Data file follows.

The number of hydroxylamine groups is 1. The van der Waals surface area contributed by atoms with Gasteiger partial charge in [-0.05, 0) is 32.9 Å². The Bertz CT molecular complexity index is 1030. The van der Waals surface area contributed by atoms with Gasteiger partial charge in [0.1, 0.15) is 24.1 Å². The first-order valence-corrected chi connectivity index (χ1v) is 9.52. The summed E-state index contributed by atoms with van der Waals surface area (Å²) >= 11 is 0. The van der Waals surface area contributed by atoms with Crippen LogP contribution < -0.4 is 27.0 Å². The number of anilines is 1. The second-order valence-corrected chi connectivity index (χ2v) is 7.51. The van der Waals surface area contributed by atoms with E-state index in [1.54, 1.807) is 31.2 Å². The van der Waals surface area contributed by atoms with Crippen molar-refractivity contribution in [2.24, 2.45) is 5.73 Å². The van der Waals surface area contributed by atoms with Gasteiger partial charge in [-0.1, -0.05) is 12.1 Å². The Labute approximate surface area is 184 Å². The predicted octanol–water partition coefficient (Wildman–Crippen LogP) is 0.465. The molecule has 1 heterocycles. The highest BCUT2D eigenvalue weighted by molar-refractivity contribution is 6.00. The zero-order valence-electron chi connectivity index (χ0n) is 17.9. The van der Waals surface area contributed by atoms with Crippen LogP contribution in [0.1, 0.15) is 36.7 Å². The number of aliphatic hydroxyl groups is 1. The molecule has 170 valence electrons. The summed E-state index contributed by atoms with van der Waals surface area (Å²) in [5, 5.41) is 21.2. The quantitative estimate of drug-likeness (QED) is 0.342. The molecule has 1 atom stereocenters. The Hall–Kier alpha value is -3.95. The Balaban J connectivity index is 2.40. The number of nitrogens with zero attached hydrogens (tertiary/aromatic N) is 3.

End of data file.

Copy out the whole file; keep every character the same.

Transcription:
The number of hydroxylamine groups is 1. The van der Waals surface area contributed by atoms with Gasteiger partial charge in [-0.05, 0) is 32.9 Å². The Bertz CT molecular complexity index is 1030. The van der Waals surface area contributed by atoms with Gasteiger partial charge in [0.1, 0.15) is 24.1 Å². The first-order valence-corrected chi connectivity index (χ1v) is 9.52. The summed E-state index contributed by atoms with van der Waals surface area (Å²) >= 11 is 0. The van der Waals surface area contributed by atoms with Crippen LogP contribution < -0.4 is 27.0 Å². The number of anilines is 1. The second-order valence-corrected chi connectivity index (χ2v) is 7.51. The van der Waals surface area contributed by atoms with E-state index in [1.54, 1.807) is 31.2 Å². The van der Waals surface area contributed by atoms with Crippen molar-refractivity contribution in [2.24, 2.45) is 5.73 Å². The van der Waals surface area contributed by atoms with Gasteiger partial charge in [-0.1, -0.05) is 12.1 Å². The Labute approximate surface area is 184 Å². The predicted octanol–water partition coefficient (Wildman–Crippen LogP) is 0.465. The molecule has 1 heterocycles. The highest BCUT2D eigenvalue weighted by molar-refractivity contribution is 6.00. The zero-order valence-electron chi connectivity index (χ0n) is 17.9. The van der Waals surface area contributed by atoms with Crippen LogP contribution in [0.1, 0.15) is 36.7 Å². The number of aliphatic hydroxyl groups is 1. The molecule has 170 valence electrons. The summed E-state index contributed by atoms with van der Waals surface area (Å²) in [5, 5.41) is 21.2. The quantitative estimate of drug-likeness (QED) is 0.342. The molecule has 1 atom stereocenters. The Hall–Kier alpha value is -3.95. The Balaban J connectivity index is 2.40. The number of nitrogens with zero attached hydrogens (tertiary/aromatic N) is 3.